Michael Hastings writes: It’s a few days before Christmas, and Julian Assange has just finished moving to a new hide-out deep in the English countryside. The two-bedroom house, on loan from a WikiLeaks supporter, is comfortable enough, with a big stone fireplace and a porch out back, but it’s not as grand as the country estate where he spent the past 363 days under house arrest, waiting for a British court to decide whether he will be extradited to Sweden to face allegations that he sexually molested two women he was briefly involved with in August 2010.
Assange sits on a tattered couch, wearing a wool sweater, dark pants and an electronic manacle around his right ankle, visible only when he crosses his legs. At 40, the WikiLeaks founder comes across more like an embattled rebel commander than a hacker or journalist. He’s become better at handling the media – more willing to answer questions than he used to be, less likely to storm off during interviews – but the protracted legal battle has left him isolated, broke and vulnerable. Assange recently spoke to someone he calls a Western “intelligence source,” and he asked the official about his fate. Will he ever be a free man again, allowed to return to his native Australia, to come and go as he pleases? “He told me I was fucked,” Assange says.
“Are you fucked?” I ask.
Assange pauses and looks out the window. The house is surrounded by rolling fields and quiet woods, but they offer him little in the way of escape. The British Supreme Court will hear his extradition appeal on February 1st – but even if he wins, he will likely still remain a wanted man. Interpol has issued a so-called “red notice” for his arrest on behalf of Swedish authorities for questioning in “connection with a number of sexual offenses” – Qaddafi, accused of war crimes, earned only an “orange notice” – and the U.S. government has branded him a “high-tech terrorist,” unleashing a massive and unprecedented investigation designed to depict Assange’s journalism as a form of international espionage. Ever since November 2010, when WikiLeaks embarrassed and infuriated the world’s governments with the release of what became known as Cablegate, some 250,000 classified diplomatic cables from more than 150 countries, the group’s supporters have found themselves detained at airports, subpoenaed to testify before a grand jury, and ordered to turn over their Twitter accounts and e-mails to authorities.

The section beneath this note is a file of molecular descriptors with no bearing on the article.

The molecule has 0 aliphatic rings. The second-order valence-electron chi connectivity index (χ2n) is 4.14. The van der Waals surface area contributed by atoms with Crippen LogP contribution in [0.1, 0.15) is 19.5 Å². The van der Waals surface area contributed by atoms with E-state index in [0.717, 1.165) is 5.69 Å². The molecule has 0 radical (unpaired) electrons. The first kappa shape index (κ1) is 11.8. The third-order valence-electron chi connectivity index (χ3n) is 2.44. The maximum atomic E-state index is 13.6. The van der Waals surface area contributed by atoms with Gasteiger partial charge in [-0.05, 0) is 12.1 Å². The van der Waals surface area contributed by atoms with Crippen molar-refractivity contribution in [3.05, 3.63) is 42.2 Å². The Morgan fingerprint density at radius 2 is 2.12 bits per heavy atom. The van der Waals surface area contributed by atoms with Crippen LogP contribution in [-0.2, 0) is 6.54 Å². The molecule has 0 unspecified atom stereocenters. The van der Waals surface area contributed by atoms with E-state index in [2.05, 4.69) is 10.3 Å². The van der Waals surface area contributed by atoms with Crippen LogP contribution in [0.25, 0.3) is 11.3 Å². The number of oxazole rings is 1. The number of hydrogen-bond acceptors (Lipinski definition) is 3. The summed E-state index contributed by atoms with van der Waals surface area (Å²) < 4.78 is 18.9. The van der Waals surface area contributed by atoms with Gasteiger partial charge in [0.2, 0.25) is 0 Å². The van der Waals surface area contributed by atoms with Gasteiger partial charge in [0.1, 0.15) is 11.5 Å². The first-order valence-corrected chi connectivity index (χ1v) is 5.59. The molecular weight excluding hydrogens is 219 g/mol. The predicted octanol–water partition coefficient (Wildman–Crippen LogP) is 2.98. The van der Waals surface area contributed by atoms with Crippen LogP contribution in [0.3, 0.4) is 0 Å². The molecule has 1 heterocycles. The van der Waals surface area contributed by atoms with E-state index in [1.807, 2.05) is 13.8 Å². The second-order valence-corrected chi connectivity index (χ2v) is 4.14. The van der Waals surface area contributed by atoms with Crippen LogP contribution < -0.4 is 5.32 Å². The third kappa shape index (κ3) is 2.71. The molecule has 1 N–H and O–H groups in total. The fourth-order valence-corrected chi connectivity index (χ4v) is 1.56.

Assange was always deeply engaged with the world – and always getting into trouble. Born in a small town in Queensland, he spent much of his youth traveling around Australia with his mother and stepfather, who ran a theater company. As a teenager, he discovered computers – his first was a Commodore 64 – and became one of the world’s foremost hackers, going by the name Mendax, Latin for “nobly untruthful.” After breaking into systems at NASA and the Pentagon when he was 16, he was busted on 25 counts of hacking, which prodded him to go straight. But as he traveled the world, working as a tech consultant through much of the 1990s, he continued putting his computer skills to use ensuring freedom of information – a necessary condition, he believes, for democratic self-rule.
“From the glory days of American radicalism, which was the American Revolution, I think that Madison’s view on government is still unequaled,” he tells me during the three days I spend with him as he settles into his new location in England. “That people determined to be in a democracy, to be their own governments, must have the power that knowledge will bring – because knowledge will always rule ignorance. You can either be informed and your own rulers, or you can be ignorant and have someone else, who is not ignorant, rule over you. The question is, where has the United States betrayed Madison and Jefferson, betrayed these basic values on how you keep a democracy? I think that the U.S. military-industrial complex and the majority of politicians in Congress have betrayed those values.” [Continue reading…]